10th Working Conference on Mining Software Repositories
May 18-19, 2013. San Francisco, CA, USA
Co-located with the 35th ACM/IEEE International Conference on Software Engineering (ICSE 2013)
Sponsored by IEEE TCSE and ACM SIGSOFT
NEW IN 2013!
- Data papers for describing data sets curated by their authors and making them available to the research community
- Practice papers for experiences of applying mining repository algorithms in an industry/open source organization context
- Microsoft Surface tablet with Windows RT as prize for the best Mining Challenge, sponsored by Microsoft Research.
- Research/Practice abstracts: Feb 8, 2013
- Research/Practice papers: Feb 15, 2013
- Data papers: Feb 15, 2013
- Challenge papers: Mar 04, 2013
- Author notification: Mar 15, 2013
- Camera-ready copy: Mar 29, 2013
- Conference: May 18-19, 2013
All submission deadlines are 11:59 PM (Pago Pago, American Samoa) on the dates indicated.
CALL FOR PAPERS
Software repositories such as source control systems, archived communications between project personnel, and defect tracking systems are used to help manage the progress of software projects. Software practitioners and researchers are recognizing the benefits of mining this information to support the maintenance of software systems, improve software design/reuse, and empirically validate novel ideas and techniques. Research is now proceeding to uncover the ways in which mining these repositories can help to understand software development and software evolution, to support predictions about software development, and to exploit this knowledge concretely in planning future development. The goal of this two-day working conference is to advance the science and practice of software engineering via the analysis of data stored in software repositories.
This year, we will solicit three tracks of papers: Research, Practice, and Data. As in previous MSR editions, there will be a Mining Challenge on Stack Overflow data and a special issue of best MSR papers in the Empirical Software Engineering journal.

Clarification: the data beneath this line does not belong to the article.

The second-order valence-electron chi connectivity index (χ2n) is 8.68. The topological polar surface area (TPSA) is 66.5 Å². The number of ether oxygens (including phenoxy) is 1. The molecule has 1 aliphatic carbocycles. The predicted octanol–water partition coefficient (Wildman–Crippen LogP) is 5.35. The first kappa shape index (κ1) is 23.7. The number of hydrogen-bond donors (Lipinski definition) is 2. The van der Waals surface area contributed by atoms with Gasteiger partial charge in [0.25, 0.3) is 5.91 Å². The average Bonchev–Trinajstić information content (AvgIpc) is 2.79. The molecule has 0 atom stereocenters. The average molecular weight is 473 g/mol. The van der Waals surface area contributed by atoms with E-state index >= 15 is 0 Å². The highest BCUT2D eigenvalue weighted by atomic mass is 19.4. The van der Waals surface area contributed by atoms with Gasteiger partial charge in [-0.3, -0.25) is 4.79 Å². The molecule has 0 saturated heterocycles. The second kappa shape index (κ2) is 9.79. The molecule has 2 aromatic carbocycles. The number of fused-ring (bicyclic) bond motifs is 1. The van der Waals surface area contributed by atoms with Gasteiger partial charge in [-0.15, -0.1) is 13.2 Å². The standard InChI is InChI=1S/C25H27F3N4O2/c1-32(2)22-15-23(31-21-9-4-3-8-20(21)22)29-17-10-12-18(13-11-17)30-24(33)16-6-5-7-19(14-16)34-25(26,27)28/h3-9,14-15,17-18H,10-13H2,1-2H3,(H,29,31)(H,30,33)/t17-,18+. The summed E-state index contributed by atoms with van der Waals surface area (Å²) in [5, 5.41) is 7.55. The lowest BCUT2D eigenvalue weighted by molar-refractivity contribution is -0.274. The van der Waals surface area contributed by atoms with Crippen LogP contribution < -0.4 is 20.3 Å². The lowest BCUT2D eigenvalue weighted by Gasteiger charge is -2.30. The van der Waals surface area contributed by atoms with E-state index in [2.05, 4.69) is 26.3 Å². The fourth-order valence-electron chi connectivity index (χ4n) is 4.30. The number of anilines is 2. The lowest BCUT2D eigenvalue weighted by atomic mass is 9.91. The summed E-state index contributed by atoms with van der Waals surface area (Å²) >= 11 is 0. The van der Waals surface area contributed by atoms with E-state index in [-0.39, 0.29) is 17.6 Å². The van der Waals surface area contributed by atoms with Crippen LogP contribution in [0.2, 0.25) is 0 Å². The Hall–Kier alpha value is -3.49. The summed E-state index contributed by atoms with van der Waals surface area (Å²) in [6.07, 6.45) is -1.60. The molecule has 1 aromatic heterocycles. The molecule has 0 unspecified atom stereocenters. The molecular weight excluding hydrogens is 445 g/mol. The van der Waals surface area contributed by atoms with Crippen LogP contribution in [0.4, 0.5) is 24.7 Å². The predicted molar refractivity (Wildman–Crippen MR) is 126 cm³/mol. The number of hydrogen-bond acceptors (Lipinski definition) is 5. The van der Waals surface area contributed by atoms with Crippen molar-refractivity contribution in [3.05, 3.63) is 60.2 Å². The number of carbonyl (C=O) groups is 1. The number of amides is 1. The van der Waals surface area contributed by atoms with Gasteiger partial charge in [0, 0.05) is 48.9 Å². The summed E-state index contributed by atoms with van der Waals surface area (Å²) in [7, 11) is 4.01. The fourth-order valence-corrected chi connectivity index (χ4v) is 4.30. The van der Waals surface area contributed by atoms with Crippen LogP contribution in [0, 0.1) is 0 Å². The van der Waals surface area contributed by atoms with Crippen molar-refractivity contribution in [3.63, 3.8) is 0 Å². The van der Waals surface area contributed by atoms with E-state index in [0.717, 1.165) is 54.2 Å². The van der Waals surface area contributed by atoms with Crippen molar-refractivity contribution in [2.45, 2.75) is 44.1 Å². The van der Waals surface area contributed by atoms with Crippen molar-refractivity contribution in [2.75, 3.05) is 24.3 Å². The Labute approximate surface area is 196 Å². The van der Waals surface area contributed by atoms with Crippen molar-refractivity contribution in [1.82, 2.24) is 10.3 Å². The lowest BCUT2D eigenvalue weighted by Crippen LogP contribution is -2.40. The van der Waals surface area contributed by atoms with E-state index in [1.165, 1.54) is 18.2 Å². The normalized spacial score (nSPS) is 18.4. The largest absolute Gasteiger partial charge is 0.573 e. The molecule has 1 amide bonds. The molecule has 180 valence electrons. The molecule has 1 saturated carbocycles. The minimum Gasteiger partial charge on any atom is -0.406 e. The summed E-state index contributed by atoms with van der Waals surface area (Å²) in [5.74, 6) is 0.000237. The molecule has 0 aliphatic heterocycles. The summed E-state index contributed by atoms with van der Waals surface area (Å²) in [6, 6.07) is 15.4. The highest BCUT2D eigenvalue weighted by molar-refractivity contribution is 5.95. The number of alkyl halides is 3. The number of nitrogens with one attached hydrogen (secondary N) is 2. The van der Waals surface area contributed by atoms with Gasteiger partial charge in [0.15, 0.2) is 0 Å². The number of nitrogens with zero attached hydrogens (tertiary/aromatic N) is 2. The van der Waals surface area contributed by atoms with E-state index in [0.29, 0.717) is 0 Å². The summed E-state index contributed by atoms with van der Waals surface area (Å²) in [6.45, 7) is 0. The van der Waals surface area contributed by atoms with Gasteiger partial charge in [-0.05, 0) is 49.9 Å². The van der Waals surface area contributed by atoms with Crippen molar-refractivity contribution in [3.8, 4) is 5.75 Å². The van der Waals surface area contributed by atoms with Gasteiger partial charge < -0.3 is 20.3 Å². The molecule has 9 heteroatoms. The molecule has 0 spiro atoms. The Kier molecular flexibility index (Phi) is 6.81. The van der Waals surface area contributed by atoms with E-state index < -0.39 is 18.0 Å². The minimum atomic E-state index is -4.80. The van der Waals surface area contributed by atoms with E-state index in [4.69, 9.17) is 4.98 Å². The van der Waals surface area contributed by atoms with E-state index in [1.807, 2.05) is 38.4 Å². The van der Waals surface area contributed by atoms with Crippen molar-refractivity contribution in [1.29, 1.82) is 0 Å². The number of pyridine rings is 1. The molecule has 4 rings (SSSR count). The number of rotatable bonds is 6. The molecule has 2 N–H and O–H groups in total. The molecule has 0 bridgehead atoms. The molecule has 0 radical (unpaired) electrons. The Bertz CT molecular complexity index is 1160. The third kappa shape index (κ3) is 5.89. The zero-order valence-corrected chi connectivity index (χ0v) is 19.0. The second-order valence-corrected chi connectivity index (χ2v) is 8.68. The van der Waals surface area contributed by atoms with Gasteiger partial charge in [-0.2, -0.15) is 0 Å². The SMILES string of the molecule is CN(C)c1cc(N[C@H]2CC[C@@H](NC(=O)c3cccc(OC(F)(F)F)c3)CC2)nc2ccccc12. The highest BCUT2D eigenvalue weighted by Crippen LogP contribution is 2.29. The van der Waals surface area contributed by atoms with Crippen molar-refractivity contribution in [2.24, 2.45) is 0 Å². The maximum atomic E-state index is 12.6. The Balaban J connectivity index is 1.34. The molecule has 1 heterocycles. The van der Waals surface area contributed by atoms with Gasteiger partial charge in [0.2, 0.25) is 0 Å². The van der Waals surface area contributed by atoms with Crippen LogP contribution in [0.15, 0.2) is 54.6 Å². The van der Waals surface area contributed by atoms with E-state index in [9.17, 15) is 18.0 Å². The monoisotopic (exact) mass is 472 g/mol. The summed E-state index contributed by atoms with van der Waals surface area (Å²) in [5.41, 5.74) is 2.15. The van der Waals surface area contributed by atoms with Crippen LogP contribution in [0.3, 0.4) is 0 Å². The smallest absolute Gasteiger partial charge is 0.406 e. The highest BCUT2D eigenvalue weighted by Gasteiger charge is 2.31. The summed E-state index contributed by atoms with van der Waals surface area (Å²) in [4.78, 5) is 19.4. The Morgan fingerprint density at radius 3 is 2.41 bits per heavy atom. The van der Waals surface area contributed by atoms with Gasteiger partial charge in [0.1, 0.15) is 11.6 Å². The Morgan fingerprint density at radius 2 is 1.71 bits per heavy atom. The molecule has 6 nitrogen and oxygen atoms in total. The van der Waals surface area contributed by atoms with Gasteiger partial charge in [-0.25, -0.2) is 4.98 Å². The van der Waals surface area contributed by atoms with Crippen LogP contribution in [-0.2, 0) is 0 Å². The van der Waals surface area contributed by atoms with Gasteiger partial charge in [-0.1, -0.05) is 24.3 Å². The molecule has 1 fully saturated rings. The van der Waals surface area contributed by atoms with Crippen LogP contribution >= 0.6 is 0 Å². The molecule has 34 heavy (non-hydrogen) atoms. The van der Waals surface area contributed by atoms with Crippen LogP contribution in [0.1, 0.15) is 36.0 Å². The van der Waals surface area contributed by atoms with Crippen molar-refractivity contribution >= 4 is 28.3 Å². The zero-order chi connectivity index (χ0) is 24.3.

Research papers: Research papers can be short papers (4 pages) and full papers (10 pages). Short research papers should discuss controversial issues in the field, or describe interesting or thought provoking ideas that are not yet fully developed. Accepted short papers will present their ideas in a short lightning talk. Full research papers are expected to describe new research results, and have a higher degree of technical rigor than short papers.
Practice papers: (New!) Practice papers should report experiences of applying mining repository algorithms in an industry/open source organization context. Practice papers aim at reporting positive or negative experiences of applying known algorithms, but adapting existing algorithms or proposing new algorithms for practical use would be plus. Practice papers also can be short papers (4 pages) and full papers (10 pages).
Data papers: (New!) We want to encourage researchers to share their data. Data papers should describe data sets curated by their authors and made available to others. They are expected to be at most 4 pages long and should address the following: description of the data, including its source; methodology used to gather it; description of the schema used to store it, and any limitations and/or challenges of this data set. The data should be made available at the time of submission of the paper for review, but will be considered confidential until publication of the paper. Further details about data papers are available on the conference website.